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Poem by Edward Thomas


What Shall I Give?


WHAT shall I give my daughter the younger
More than will keep her from cold and hunger?
I shall not give her anything.
If she shared South Weald and Havering,
Their acres, the two brooks running between,
Paine's Brook and Weald Brook,
With pewit, woodpecker, swan, and rook,
She would be no richer than the queen
Who once on a time sat in Havering Bower
Alone, with the shadows, pleasure and power.
She could do no more with Samarcand,
Or the mountains of a mountain land
And its far white house above cottages
Like Venus above the Pleiades.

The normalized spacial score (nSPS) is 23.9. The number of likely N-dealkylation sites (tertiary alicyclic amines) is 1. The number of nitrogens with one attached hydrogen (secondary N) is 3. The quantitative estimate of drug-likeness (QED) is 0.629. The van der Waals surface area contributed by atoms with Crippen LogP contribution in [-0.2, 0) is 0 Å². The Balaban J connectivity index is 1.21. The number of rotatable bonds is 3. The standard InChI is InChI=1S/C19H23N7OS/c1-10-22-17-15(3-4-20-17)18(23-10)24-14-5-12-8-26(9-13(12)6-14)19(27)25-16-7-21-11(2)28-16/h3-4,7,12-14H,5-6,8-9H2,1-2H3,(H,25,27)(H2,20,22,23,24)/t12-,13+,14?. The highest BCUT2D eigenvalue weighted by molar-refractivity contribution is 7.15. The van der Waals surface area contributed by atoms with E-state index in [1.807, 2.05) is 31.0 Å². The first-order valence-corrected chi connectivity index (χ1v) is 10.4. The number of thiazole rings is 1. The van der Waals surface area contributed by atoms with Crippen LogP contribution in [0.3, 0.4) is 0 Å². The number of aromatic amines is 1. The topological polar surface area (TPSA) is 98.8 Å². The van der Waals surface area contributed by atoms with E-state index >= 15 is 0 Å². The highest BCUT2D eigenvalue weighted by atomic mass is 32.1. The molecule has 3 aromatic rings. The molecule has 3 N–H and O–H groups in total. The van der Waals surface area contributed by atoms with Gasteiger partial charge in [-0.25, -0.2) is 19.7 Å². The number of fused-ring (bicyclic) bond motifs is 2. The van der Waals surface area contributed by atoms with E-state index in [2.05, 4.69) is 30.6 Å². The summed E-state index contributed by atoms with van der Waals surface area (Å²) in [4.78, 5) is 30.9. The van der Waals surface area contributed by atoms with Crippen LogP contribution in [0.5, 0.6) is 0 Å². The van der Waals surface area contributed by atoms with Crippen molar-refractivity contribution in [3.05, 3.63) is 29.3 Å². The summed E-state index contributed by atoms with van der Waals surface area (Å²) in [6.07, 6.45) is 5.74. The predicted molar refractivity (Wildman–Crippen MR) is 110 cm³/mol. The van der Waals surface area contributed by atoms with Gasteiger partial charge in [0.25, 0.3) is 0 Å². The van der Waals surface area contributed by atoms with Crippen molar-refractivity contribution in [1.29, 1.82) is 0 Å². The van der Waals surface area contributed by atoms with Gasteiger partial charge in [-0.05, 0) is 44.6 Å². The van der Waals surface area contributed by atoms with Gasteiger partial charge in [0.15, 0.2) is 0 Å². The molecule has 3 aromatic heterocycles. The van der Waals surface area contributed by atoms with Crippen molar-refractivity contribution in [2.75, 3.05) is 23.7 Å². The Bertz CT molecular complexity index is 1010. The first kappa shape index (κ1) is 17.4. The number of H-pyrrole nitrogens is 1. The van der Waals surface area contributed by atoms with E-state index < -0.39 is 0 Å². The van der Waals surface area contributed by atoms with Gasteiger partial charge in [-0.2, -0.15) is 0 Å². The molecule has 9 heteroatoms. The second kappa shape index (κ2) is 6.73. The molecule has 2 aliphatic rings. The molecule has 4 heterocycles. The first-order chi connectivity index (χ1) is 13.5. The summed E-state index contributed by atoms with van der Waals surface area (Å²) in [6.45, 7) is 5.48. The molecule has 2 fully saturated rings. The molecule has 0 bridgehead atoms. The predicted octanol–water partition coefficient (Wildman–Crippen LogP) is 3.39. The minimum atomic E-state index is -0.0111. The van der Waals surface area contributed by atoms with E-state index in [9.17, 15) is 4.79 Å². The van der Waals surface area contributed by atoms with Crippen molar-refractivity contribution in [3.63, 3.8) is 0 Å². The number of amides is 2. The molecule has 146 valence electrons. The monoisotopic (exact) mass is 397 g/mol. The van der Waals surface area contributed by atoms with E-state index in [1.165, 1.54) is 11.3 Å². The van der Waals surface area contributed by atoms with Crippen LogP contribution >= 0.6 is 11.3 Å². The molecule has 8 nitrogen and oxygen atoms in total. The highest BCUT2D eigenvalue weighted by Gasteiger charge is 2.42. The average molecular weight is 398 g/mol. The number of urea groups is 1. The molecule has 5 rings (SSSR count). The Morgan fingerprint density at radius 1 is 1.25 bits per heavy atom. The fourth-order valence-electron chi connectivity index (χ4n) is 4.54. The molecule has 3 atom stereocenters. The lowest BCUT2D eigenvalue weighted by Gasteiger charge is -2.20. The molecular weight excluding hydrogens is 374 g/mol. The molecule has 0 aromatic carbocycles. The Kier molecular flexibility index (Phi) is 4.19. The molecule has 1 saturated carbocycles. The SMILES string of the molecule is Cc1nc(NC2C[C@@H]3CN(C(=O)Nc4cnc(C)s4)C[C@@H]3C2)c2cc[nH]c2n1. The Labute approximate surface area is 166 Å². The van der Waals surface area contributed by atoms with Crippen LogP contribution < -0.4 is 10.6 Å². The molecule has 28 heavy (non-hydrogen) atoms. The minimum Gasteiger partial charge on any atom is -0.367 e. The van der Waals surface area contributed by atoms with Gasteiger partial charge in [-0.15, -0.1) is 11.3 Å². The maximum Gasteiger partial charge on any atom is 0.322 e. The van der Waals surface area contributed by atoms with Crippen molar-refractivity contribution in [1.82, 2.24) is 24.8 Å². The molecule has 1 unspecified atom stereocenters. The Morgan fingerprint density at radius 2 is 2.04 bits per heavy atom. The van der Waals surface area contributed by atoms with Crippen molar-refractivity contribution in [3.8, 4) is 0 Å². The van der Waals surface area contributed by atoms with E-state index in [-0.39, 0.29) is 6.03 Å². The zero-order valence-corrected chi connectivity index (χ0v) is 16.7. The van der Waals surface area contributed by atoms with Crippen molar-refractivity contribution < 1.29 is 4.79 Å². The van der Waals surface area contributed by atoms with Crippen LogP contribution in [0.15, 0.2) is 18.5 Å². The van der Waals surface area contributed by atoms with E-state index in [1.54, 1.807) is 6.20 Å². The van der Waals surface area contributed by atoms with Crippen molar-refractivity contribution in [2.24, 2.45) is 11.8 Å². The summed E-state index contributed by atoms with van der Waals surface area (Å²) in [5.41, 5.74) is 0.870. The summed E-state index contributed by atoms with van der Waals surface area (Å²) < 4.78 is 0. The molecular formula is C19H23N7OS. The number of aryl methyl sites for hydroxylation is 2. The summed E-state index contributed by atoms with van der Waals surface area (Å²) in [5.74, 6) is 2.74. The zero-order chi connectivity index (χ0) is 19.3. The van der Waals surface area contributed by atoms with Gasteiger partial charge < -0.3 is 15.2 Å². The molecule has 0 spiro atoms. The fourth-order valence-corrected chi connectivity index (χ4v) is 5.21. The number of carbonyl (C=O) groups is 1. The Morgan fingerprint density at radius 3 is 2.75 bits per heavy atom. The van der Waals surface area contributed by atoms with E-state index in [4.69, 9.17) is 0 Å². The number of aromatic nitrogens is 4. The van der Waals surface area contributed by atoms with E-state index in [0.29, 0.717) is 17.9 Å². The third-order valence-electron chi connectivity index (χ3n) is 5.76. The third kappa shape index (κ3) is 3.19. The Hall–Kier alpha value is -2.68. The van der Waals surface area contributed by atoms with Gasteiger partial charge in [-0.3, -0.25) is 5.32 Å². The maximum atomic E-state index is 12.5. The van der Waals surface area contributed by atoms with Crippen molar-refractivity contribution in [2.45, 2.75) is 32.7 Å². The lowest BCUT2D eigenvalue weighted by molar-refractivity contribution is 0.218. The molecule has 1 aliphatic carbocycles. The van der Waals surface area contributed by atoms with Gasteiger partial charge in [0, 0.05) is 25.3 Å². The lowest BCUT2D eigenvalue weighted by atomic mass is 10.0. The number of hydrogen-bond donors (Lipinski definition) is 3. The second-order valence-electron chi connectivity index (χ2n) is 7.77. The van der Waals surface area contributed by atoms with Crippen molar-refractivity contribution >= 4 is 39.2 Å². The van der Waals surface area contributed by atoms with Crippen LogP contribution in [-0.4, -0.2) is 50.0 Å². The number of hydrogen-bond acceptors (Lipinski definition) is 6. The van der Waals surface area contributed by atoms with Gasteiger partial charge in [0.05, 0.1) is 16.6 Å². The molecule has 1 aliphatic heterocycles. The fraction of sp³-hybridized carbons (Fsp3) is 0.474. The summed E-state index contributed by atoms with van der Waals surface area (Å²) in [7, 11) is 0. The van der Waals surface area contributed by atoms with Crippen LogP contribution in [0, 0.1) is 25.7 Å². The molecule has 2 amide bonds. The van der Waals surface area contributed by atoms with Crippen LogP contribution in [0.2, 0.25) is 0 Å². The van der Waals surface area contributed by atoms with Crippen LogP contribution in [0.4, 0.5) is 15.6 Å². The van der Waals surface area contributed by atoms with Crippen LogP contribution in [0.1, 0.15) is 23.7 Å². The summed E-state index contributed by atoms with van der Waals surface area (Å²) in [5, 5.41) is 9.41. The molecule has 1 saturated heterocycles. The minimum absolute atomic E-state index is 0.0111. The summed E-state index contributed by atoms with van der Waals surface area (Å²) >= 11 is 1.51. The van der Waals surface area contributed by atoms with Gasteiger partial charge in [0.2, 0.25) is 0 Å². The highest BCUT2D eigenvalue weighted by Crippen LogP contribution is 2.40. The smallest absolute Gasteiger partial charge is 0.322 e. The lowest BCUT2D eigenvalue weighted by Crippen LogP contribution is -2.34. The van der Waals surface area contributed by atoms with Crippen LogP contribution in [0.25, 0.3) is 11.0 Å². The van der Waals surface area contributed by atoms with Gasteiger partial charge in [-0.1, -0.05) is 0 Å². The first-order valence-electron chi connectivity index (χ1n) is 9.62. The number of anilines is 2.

Her small hands I would not cumber
With so many acres and their lumber,
But leave her Steep and her own world
And her spectacled self with hair uncurled,
Wanting a thousand little things
That time without contentment brings.



Edward Thomas


Edward Thomas's other poems:
  1. Women He Liked
  2. When We Two Walked
  3. Bright Clouds
  4. Swedes
  5. It Rains


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